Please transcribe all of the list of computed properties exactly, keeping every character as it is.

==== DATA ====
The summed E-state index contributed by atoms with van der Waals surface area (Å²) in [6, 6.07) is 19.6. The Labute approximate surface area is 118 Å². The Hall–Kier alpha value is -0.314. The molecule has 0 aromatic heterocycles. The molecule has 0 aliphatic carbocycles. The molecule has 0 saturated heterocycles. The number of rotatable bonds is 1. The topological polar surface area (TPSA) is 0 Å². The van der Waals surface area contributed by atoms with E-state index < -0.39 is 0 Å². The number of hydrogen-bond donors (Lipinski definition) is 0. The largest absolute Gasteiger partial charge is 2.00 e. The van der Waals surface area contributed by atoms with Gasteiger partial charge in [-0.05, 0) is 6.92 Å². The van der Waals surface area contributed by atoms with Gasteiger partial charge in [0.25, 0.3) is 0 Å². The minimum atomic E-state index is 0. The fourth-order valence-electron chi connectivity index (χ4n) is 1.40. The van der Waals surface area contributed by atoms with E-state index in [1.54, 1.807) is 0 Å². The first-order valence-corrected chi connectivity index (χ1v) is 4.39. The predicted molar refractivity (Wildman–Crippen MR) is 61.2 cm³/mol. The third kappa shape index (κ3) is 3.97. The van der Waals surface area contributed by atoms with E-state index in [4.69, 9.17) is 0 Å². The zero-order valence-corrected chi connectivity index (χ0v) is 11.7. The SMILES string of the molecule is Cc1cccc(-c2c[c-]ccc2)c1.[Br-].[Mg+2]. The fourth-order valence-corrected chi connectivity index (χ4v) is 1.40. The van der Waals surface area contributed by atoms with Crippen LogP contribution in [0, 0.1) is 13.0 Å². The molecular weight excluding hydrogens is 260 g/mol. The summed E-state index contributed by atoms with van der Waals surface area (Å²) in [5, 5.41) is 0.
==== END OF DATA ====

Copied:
The summed E-state index contributed by atoms with van der Waals surface area (Å²) in [6, 6.07) is 19.6. The Labute approximate surface area is 118 Å². The Hall–Kier alpha value is -0.314. The molecule has 0 aromatic heterocycles. The molecule has 0 aliphatic carbocycles. The molecule has 0 saturated heterocycles. The number of rotatable bonds is 1. The topological polar surface area (TPSA) is 0 Å². The van der Waals surface area contributed by atoms with E-state index < -0.39 is 0 Å². The number of hydrogen-bond donors (Lipinski definition) is 0. The largest absolute Gasteiger partial charge is 2.00 e. The van der Waals surface area contributed by atoms with Gasteiger partial charge in [-0.05, 0) is 6.92 Å². The van der Waals surface area contributed by atoms with Gasteiger partial charge in [0.25, 0.3) is 0 Å². The minimum atomic E-state index is 0. The fourth-order valence-electron chi connectivity index (χ4n) is 1.40. The van der Waals surface area contributed by atoms with E-state index in [1.54, 1.807) is 0 Å². The first-order valence-corrected chi connectivity index (χ1v) is 4.39. The predicted molar refractivity (Wildman–Crippen MR) is 61.2 cm³/mol. The third kappa shape index (κ3) is 3.97. The van der Waals surface area contributed by atoms with E-state index in [4.69, 9.17) is 0 Å². The zero-order valence-corrected chi connectivity index (χ0v) is 11.7. The SMILES string of the molecule is Cc1cccc(-c2c[c-]ccc2)c1.[Br-].[Mg+2]. The fourth-order valence-corrected chi connectivity index (χ4v) is 1.40. The van der Waals surface area contributed by atoms with Crippen LogP contribution in [0, 0.1) is 13.0 Å². The molecular weight excluding hydrogens is 260 g/mol. The summed E-state index contributed by atoms with van der Waals surface area (Å²) in [5, 5.41) is 0.